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Sound level meters 1928 to 2012.pdf

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Page 1 of 34 Text & Figs Sound level meters AERC Sound level meters: 1928 to 2012 This article reviews the development of sound level meters, their principal electroacoustical performance characteristics, and the role of International Standards in the development of the instruments Prepared by Alan Marsh for publication in the J apanese Research J ournal on Aviation Environment Translated fromEnglish to J apanese by Ichiro Yamada and Chitose Nakamura 2012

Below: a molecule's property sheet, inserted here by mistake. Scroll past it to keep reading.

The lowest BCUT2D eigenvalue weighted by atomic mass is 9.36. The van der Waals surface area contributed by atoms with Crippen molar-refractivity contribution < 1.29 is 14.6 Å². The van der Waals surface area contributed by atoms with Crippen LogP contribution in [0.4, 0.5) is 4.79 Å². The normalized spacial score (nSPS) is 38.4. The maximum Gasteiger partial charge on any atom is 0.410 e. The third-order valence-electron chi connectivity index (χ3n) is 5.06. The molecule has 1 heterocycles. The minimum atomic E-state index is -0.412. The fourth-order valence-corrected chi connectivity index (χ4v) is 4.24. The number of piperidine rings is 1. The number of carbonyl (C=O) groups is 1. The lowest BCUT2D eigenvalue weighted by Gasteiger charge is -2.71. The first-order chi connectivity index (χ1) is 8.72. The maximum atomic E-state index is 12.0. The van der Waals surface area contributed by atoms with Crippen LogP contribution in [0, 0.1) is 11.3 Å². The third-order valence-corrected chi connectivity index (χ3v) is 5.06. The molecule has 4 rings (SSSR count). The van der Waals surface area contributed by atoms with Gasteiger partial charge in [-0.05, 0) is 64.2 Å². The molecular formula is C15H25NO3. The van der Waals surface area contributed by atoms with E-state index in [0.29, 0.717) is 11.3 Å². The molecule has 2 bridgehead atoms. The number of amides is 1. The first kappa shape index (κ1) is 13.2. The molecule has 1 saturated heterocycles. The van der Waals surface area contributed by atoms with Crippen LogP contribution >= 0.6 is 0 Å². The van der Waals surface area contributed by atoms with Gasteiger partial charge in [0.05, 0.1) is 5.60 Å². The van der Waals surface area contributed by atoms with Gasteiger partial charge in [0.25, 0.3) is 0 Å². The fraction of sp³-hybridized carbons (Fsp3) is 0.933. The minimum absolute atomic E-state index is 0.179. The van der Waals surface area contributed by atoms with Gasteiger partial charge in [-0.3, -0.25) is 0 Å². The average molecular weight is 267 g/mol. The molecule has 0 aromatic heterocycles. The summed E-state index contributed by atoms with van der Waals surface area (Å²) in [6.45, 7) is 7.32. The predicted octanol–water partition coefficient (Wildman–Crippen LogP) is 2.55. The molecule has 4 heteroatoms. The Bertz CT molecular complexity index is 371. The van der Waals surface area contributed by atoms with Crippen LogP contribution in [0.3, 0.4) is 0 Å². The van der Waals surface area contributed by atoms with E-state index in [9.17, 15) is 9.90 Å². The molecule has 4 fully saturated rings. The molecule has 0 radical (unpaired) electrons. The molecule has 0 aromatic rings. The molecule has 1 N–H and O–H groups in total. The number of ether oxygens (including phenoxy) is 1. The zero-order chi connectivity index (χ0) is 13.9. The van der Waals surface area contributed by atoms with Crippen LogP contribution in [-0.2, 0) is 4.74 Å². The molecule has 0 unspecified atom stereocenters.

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  Page 1  of 34  Text & Figs Sound level meters AERC Sound level meters: 1928 to 2012 This article reviews the development of sound level meters, their principal electroacoustical performance characteristics, and the role of International Standards in the development of the instruments Prepared by Alan Marsh for publication in the Japanese Research Journal on Aviation Environment Translated from English to Japanese by Ichiro Yamada and Chitose Nakamura 2012 March  Page 2  of 34  Text & Figs Sound level meters AERC Contents Introduction ................................................................................................................................................... 6   1928-1929: The first sound level meter (“noise” meter) ....................................................................... 6   Loudness .................................................................................................................................................... 6    Noise survey of 1928-1929..................................................................................................................... 7    Noise Survey Apparatus.......................................................................................................................... 7   Acoustical Society of America .............................................................................................................. 8   1930s............................................................................................................................................................... 8   World’s first standard for the performance of a sound level meter, Z24.3-1936 .......................... 8   Design characteristics.............................................................................................................................. 8   1940s to 1950s .............................................................................................................................................. 9   Z24.3-1944 ................................................................................................................................................ 9   Chicago Noise Survey of 1947 .............................................................................................................. 9   General Radio instruments ..................................................................................................................... 9   Rion sound meter ................................................................................................................................... 10   IEC and IEC Technical Committee 29 ............................................................................................... 10   1960s to 1990s ............................................................................................................................................ 10   IEC Publication 123............................................................................................................................... 10   Instruments of the 1960s ....................................................................................................................... 11   Standards of the 1970s .......................................................................................................................... 11   Instruments of the 1970s ....................................................................................................................... 12   What do we mean by time-weighted sound level?............................................................................ 12   Instruments of the 1980s ....................................................................................................................... 13   What do we mean by time-averaged sound level?............................................................................ 13   An integrating-averaging and integrating sound level meter of the 1980s ................................... 14   What do we mean by sound exposure level? ..................................................................................... 14   A multi-function sound level meter of the 1990s ............................................................................. 15   2000s to present .......................................................................................................................................... 15   IEC 61672, International Standard for sound level meters ............................................................. 15   Current versions of multi-function sound level meters conforming to IEC 61672-1.................. 15   What are key electroacoustical performance requirements in IEC 61672-1? .............................. 16   Concluding remarks ................................................................................................................................... 16   Acknowledgments ...................................................................................................................................... 17   References ................................................................................................................................................... 17    Page 3  of 34  Text & Figs Sound level meters AERC Figures   Figure 1 — Loudness “thermometer” scale with rankings for common sound sources. Scale, in “sensation units”, runs from the threshold of audibility at 0 units at the bottom of the scale to 108 units at the threshold of feeling. The rustle of leaves in a gentle breeze is shown at 10 units. Noise in an airplane is at about 96 units. Illustration is from an article by Wallace Waterfall in the “Engineering News Record” of 1929 January 10. ..........................................................18   Figure 2 — Truck and equipment used for survey of “noise” in New York City in 1929. Sign on side of truck reads: “Official Measuring Apparatus; Noise Abatement Commission.” Weight of the “noise meter” was in excess of 25 kg, including the batteries. .........................................................18   Figure 3 — Cover page of first Standard with design goals and tolerances for the electroacoustical performance of sound level meters. The Standard was sponsored for the  American Standards Association by the Acoustical Society of America (founded in 1929). The organizing meeting occurred in 1932 May for the committee that was established to draft a Standard. A draft Standard was discussed in 1934 May, revised, and approved by the  American Standards Association in 1936 February 17. The Z24.3-1936 Standard was published in the Journal of the Acoustical Society of America in 1936. ..................................................................19   Figure 4 — Sound level meter, octave-band filter set, and magnetic recorder as used for 1947 noise survey of Chicago; instruments were mounted in the back of a station wagon. ...........................20   Figure 5 — Portable hand-held sound level meter introduced by the General Radio Company (USA) as model 1551A in the early 1950s. Scale intervals are in decibel steps...................................20   Figure 6 — Illustration of recommended use of GR 1551A sound level meter. Instrument was supported by a strap held by the right hand with controls operated by the left hand.............................21   Figure 7 — GR model 1555A sound survey meter introduced in the mid 1950s. Logarithmically spaced markings on indicator dial for display of frequency-weighted sound level in decibels, but with variable resolution. ............................................................................................................................21   Figure 8 — Rion N1101 sound meter introduced in the 1950s. Display indicates frequency-weighted sound level in phons because of requirements as given in a German National Standard of 1942.......................................................................................................................................21   Figure 9 — Cover page for first international document issued in 1961 with recommendations for design goals and tolerances for the electroacoustical performance of general purpose sound level meters measuring frequency-weighted and time-weighted sound levels, International Recommendation IEC 123:1961...............................................................................................................22   Figure 10 — Model S.S.T.1 sound level meter from LEA in France introduced in the 1960s. Instrument was held by the handle and pointed at the source of sound with the display toward the observer; microphone was in the case opposite the display of sound levels in decibels. Logarithmically spaced markings on display............................................................................................23   Figure 11 — Design was by Peekel of Holland, but packaged and sold in the 1960s by Advance in England as model SPM1. No frequency weightings provided; instrument only measured octave-band sound pressure levels. Microphone was mounted on a short extension rod and was flush with the case when not in use. Pushing the button above the word “microphone” near the top left of the case released a spring that extended the microphone. Logarithmically spaced markings shown on the display. ...............................................................................................................23   Figure 12 — Rion NA-07 sound level meter (Japan) from the 1960s for measuring frequency-weighted sound level in phons; later modified to indicate sound levels in decibels. Toggle switch above display device to select F or S time weighting...................................................................24    Page 4  of 34  Text & Figs Sound level meters AERC Figure 13 — B&K model 2203 sound level meter (Denmark); weight about 3 kg (1960s). 25-mm-diameter capacitor microphone. Logarithmically spaced markings shown on the display. Time weightings F and S were provided. .................................................................................................24   Figure 14 — Cover page for International Standard issued in 1979 with design goals and tolerances for the electroacoustical performance of three classes of sound level meters for measurement of frequency-weighted and time-weighted sound levels, International Standard IEC 651:1979. ...........................................................................................................................................25   Figure 15 — Class 2 sound level meters from the 1970s: Cirrus 2.21 (England) and Rion NA-09 (Japan). Both indicated frequency-weighted sound level in decibels on a scale with logarithmically spaced markings. F or S time weightings were provided. The Cirrus 2.21 had a cavity on the left side of the upper case where the microphone on the gooseneck could be inserted. The cavity had a loudspeaker to produce a sound-pressure signal that could be used to check acoustical sensitivity because many customers refused to purchase a sound calibrator. ......26   Figure 16 — Integrating-averaging sound level meters from late 1980s. Left: Cesva SC-10 (Spain); right: Cirrus 2.22 (England). SC-10 only measured A-weighted sound levels. 2.22 measured A-weighted, C-weighted, or flat-weighted sound levels as time-averaged sound levels or as sound exposure levels. SC-10 has digital indicator scale; display for 2.22 has equally-spaced markings in decibels. Thickness of instrument set by diameter of AA batteries. Microphone and preamplifier relatively close to tapered case of instrument..........................................26   Figure 17 — Cover page for International Standard issued in 1985 with design goals and tolerances for the electroacoustical performance of three classes of sound level meters for measurement of frequency-weighted and time-averaged sound levels or frequency-weighted sound exposure levels, International Standard IEC 804:1985. ...............................................................27   Figure 18 — Multi-function B&K model 2231 class 1 sound level meter of the 1980s. 13-mm-diameter microphone and preamplifier mounted away from tapered case of instrument. Digital display for level of selected quantity. Instrument measures time-averaged sound levels; F or S time-weighted sound levels, maximum time-weighted sound level in a time period, and sound exposure levels, all with choice of frequency weightings A, C, or flat. ...................................................28   Figure 19 — Multi-function B&K model 2260 class 1 sound level meter introduced in the 1990s. Long tapered case minimizes effect of sound reflected from case to microphone and helps to conform to directional response requirements of international performance standards. 13-mm-diameter capacitor microphone and preamplifier. Screen can display a spectrum of one-third-octave-band sound pressure levels with or without frequency weighting. ..............................................28   Figure 20 — Cover page for International Standard IEC 61672-1 issued by the International Electrotechnical Commission in 2002 May with electroacoustical performance specifications for class 1 and class 2 sound level meters measuring frequency-weighted and time-weighted sound levels, frequency-weighted and time-averaged sound levels, and frequency-weighted sound exposure levels. ........................................................................................................................................29   Figure 21 — Modern designs for multi-function class 1 sound level meters–Larson Davis model 831 (Provo, Utah, USA on left); Quest Technologies/3M model SoundPro (Oconomowoc, Wisconsin, USA on right). .........................................................................................................................30   Figure 22 — Modern designs for multi-function class 1 sound level meters: Cirrus Research model 171B Optimus (North Yorkshire, England on left); Svantek model Svan 979 (Warsaw, Poland on right).........................................................................................................................................30   Figure 23 — Modern designs for multi-function class 1 sound level meters: Cesva model SC 310 (Barcelona, Spain on left); Rion model NL-62 (Tokyo, Japan on right). ..........................................31   Figure 24 — Modern-designs for multi-function class 1 sound level meters: Norsonic model Nor 140 (Oslo, Norway on left); B&K model 2270 (Naerum, Denmark on right). ..........................................31